A practical albeit fictional application of the philosophical conclusion that free will is compatible with determinism came up today in a discussion about a setting element from the role-playing game Exalted
(5:31:44 PM) Nekira Sudacne: So during the pirmodial war, one Yozi got his fetch killed and he reincarnated as Sachervell, He Who Knows The Shape of Things To Come. And he reincarnated asleep. and he has remained asleep. And the other primordials do all in their power to keep him asleep. and he wants to be asleep.
For you see, for as long as he sleeps, he dreams only of the present. should he awaken, he will see the totaltiy of exsistance, all things past and future exsactly as they will happen. quantumly speaking he will lock the universe into a single shape. All things that happen will happen as he sees them happen and there will be no chance for anyone to change it. effectivly nullifying chance for change. Even he cannot alter his vision for his vision takes into account all attempts to alter it.
And there's a big debate over rather or not this is a game ending thing. Essentially, does predestination negate freewill or not
(5:32:17 PM) Nekira Sudacne: and this is important, because one of the requirements for Exaltation to function is freewill. if Sachervell is able to negate freewill, then Exaltations will cease to function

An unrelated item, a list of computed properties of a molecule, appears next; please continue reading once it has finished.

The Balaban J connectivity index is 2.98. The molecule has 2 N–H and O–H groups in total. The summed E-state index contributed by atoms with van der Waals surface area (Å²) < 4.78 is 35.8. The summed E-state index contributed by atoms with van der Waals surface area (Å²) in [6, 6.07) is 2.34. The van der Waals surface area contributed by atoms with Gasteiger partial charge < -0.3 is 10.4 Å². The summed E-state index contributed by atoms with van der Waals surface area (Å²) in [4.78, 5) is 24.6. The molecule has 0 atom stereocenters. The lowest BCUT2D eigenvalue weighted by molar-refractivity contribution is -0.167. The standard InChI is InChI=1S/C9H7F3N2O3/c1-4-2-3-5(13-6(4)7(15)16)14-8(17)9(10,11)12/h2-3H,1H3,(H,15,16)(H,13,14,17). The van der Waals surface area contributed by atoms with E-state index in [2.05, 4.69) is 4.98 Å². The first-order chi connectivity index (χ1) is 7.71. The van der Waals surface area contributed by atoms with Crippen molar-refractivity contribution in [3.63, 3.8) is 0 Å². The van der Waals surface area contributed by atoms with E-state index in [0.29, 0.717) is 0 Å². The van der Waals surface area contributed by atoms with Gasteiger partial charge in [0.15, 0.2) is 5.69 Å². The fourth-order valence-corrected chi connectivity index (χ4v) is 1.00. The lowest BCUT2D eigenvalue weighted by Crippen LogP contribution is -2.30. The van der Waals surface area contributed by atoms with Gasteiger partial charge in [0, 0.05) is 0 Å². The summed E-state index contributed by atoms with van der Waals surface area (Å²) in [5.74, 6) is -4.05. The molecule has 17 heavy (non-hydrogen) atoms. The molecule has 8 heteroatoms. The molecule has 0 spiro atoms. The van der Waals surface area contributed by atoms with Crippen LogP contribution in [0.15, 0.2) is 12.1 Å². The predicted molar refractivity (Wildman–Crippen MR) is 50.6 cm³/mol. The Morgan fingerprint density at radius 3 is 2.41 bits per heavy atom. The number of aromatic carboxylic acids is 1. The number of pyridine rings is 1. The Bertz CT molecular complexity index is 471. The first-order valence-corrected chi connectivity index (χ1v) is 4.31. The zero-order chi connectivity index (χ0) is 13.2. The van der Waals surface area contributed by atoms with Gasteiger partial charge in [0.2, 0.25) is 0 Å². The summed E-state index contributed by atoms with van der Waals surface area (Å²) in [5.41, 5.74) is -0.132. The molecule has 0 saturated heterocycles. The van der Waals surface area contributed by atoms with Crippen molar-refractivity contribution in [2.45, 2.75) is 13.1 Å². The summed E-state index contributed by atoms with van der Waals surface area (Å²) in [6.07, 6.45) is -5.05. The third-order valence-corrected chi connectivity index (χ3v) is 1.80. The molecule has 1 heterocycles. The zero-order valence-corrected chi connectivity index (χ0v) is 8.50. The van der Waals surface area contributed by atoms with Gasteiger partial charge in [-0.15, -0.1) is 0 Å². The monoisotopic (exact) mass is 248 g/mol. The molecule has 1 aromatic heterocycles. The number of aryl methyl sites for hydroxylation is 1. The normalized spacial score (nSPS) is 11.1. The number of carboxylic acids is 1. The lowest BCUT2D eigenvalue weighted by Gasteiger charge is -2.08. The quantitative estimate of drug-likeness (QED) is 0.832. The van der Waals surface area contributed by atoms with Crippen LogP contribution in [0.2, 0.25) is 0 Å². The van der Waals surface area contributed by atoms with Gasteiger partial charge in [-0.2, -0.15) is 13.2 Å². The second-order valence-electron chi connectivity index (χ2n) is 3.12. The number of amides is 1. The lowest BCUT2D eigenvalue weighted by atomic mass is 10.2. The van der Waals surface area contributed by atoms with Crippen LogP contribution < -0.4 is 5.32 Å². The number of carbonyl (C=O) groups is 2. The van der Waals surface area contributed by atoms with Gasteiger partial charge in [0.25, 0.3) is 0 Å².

(5:32:44 PM) Nekira Sudacne: and maddenly enough the game authors are also on the thread arguing because THEY don't agree where to go with it either :)
(5:38:02 PM) rw271828: ah, well I happen to know the answer :-)
(5:39:23 PM) rw271828: one of the most important discoveries of 20th-century mathematics is that in general the behavior of a complex system cannot be predicted -- or rather, there is no easier way to predict it than to run it and see what happens. Note in particular:
(5:39:41 PM) rw271828: 1. This is a mathematical fact, so it applies in all possible universes, including Exalted
(5:40:01 PM) rw271828: 2. Humans and other sentient lifeforms are complex systems in the relevant sense
(5:41:33 PM) rw271828: so if you postulate an entity that can actually see the future (as opposed to just extrapolate what is likely to happen unless something intervenes), the only way to do that is for that entity to run a perfect simulation, a complete copy of the universe
(5:42:50 PM) rw271828: if you're willing to postulate that, well fine, continue the game, and just note that you are running it in the copy the entity is using to make the prediction - the people in the setting still have free will, it is their actions that determine the future, and thus the result of the prediction ^.^
(5:43:04 PM) Nekira Sudacne: Hah. nice one